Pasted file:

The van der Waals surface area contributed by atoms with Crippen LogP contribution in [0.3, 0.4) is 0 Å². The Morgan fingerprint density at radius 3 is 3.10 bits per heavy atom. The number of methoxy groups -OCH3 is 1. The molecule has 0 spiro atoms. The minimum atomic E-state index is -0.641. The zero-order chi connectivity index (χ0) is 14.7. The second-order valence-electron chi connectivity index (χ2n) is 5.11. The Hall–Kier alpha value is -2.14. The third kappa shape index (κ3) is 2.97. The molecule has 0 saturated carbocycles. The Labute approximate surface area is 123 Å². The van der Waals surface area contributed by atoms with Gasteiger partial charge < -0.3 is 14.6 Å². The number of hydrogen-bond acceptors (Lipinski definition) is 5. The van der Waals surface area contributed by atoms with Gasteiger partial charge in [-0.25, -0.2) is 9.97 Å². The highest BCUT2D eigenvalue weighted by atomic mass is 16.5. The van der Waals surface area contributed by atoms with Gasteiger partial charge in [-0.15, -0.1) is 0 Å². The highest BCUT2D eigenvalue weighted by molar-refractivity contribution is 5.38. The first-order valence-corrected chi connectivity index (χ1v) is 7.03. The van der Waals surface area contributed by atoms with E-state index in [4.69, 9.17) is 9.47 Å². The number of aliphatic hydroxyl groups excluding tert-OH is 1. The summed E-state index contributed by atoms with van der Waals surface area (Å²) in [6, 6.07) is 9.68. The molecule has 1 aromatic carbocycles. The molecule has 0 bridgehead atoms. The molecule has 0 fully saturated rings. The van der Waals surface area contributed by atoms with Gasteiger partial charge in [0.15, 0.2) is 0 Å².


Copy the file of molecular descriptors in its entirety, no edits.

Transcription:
The van der Waals surface area contributed by atoms with Crippen LogP contribution in [0.3, 0.4) is 0 Å². The Morgan fingerprint density at radius 3 is 3.10 bits per heavy atom. The number of methoxy groups -OCH3 is 1. The molecule has 0 spiro atoms. The minimum atomic E-state index is -0.641. The zero-order chi connectivity index (χ0) is 14.7. The second-order valence-electron chi connectivity index (χ2n) is 5.11. The Hall–Kier alpha value is -2.14. The third kappa shape index (κ3) is 2.97. The molecule has 0 saturated carbocycles. The Labute approximate surface area is 123 Å². The van der Waals surface area contributed by atoms with Gasteiger partial charge < -0.3 is 14.6 Å². The number of hydrogen-bond acceptors (Lipinski definition) is 5. The van der Waals surface area contributed by atoms with Gasteiger partial charge in [-0.25, -0.2) is 9.97 Å². The highest BCUT2D eigenvalue weighted by atomic mass is 16.5. The van der Waals surface area contributed by atoms with Gasteiger partial charge in [-0.15, -0.1) is 0 Å². The highest BCUT2D eigenvalue weighted by molar-refractivity contribution is 5.38. The first-order valence-corrected chi connectivity index (χ1v) is 7.03. The van der Waals surface area contributed by atoms with E-state index in [4.69, 9.17) is 9.47 Å². The number of aliphatic hydroxyl groups excluding tert-OH is 1. The summed E-state index contributed by atoms with van der Waals surface area (Å²) in [6, 6.07) is 9.68. The molecule has 1 aromatic carbocycles. The molecule has 0 bridgehead atoms. The molecule has 0 fully saturated rings. The van der Waals surface area contributed by atoms with Gasteiger partial charge in [0.15, 0.2) is 0 Å².